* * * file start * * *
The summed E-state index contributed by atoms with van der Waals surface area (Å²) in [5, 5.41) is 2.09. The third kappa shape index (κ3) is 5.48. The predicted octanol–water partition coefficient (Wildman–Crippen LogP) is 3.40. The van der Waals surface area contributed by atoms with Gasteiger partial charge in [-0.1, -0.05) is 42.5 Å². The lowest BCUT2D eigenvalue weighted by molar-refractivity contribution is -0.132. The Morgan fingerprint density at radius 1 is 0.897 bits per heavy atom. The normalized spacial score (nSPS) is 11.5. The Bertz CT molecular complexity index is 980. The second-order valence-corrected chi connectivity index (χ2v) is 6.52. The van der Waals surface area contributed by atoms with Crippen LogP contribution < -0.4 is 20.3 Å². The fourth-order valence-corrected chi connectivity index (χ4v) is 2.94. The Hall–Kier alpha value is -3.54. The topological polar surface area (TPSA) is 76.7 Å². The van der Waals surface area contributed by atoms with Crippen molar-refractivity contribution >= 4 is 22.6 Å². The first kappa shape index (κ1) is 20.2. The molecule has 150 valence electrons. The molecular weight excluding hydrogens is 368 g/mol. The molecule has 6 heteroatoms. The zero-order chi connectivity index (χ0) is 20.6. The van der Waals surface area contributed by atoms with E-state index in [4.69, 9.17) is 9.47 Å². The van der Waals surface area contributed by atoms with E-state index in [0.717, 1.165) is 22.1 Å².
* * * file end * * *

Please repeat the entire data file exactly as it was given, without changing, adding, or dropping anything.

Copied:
The summed E-state index contributed by atoms with van der Waals surface area (Å²) in [5, 5.41) is 2.09. The third kappa shape index (κ3) is 5.48. The predicted octanol–water partition coefficient (Wildman–Crippen LogP) is 3.40. The van der Waals surface area contributed by atoms with Gasteiger partial charge in [-0.1, -0.05) is 42.5 Å². The lowest BCUT2D eigenvalue weighted by molar-refractivity contribution is -0.132. The Morgan fingerprint density at radius 1 is 0.897 bits per heavy atom. The normalized spacial score (nSPS) is 11.5. The Bertz CT molecular complexity index is 980. The second-order valence-corrected chi connectivity index (χ2v) is 6.52. The van der Waals surface area contributed by atoms with Crippen LogP contribution < -0.4 is 20.3 Å². The fourth-order valence-corrected chi connectivity index (χ4v) is 2.94. The Hall–Kier alpha value is -3.54. The topological polar surface area (TPSA) is 76.7 Å². The van der Waals surface area contributed by atoms with Crippen molar-refractivity contribution >= 4 is 22.6 Å². The first kappa shape index (κ1) is 20.2. The molecule has 150 valence electrons. The molecular weight excluding hydrogens is 368 g/mol. The molecule has 6 heteroatoms. The zero-order chi connectivity index (χ0) is 20.6. The van der Waals surface area contributed by atoms with E-state index in [4.69, 9.17) is 9.47 Å². The van der Waals surface area contributed by atoms with E-state index in [0.717, 1.165) is 22.1 Å².